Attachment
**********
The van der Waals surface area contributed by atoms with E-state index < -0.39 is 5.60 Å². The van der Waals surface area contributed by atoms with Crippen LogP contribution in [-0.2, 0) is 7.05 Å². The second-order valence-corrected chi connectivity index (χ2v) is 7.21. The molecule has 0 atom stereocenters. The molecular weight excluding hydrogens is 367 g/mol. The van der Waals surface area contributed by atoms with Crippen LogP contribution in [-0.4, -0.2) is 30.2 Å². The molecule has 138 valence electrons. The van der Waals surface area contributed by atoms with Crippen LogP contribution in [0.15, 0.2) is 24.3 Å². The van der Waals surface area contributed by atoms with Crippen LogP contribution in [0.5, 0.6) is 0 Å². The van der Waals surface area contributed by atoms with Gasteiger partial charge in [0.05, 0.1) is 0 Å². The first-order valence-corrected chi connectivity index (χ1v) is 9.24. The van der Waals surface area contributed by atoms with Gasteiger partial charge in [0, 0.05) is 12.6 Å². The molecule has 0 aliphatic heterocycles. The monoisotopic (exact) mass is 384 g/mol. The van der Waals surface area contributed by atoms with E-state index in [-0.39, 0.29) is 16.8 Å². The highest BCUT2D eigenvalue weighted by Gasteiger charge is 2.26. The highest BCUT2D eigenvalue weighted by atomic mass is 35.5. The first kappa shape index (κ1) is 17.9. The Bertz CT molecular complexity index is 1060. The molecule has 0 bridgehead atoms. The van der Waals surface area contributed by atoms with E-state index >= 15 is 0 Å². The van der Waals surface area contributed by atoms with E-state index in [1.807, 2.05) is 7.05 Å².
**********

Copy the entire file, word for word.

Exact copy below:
The van der Waals surface area contributed by atoms with E-state index < -0.39 is 5.60 Å². The van der Waals surface area contributed by atoms with Crippen LogP contribution in [-0.2, 0) is 7.05 Å². The second-order valence-corrected chi connectivity index (χ2v) is 7.21. The molecule has 0 atom stereocenters. The molecular weight excluding hydrogens is 367 g/mol. The van der Waals surface area contributed by atoms with Crippen LogP contribution in [-0.4, -0.2) is 30.2 Å². The molecule has 138 valence electrons. The van der Waals surface area contributed by atoms with Crippen LogP contribution in [0.15, 0.2) is 24.3 Å². The van der Waals surface area contributed by atoms with Crippen LogP contribution in [0.5, 0.6) is 0 Å². The van der Waals surface area contributed by atoms with Gasteiger partial charge in [0.05, 0.1) is 0 Å². The first-order valence-corrected chi connectivity index (χ1v) is 9.24. The van der Waals surface area contributed by atoms with Gasteiger partial charge in [0, 0.05) is 12.6 Å². The molecule has 0 aliphatic heterocycles. The monoisotopic (exact) mass is 384 g/mol. The van der Waals surface area contributed by atoms with E-state index in [-0.39, 0.29) is 16.8 Å². The highest BCUT2D eigenvalue weighted by Gasteiger charge is 2.26. The highest BCUT2D eigenvalue weighted by atomic mass is 35.5. The first kappa shape index (κ1) is 17.9. The Bertz CT molecular complexity index is 1060. The molecule has 0 bridgehead atoms. The van der Waals surface area contributed by atoms with E-state index >= 15 is 0 Å². The van der Waals surface area contributed by atoms with E-state index in [1.807, 2.05) is 7.05 Å².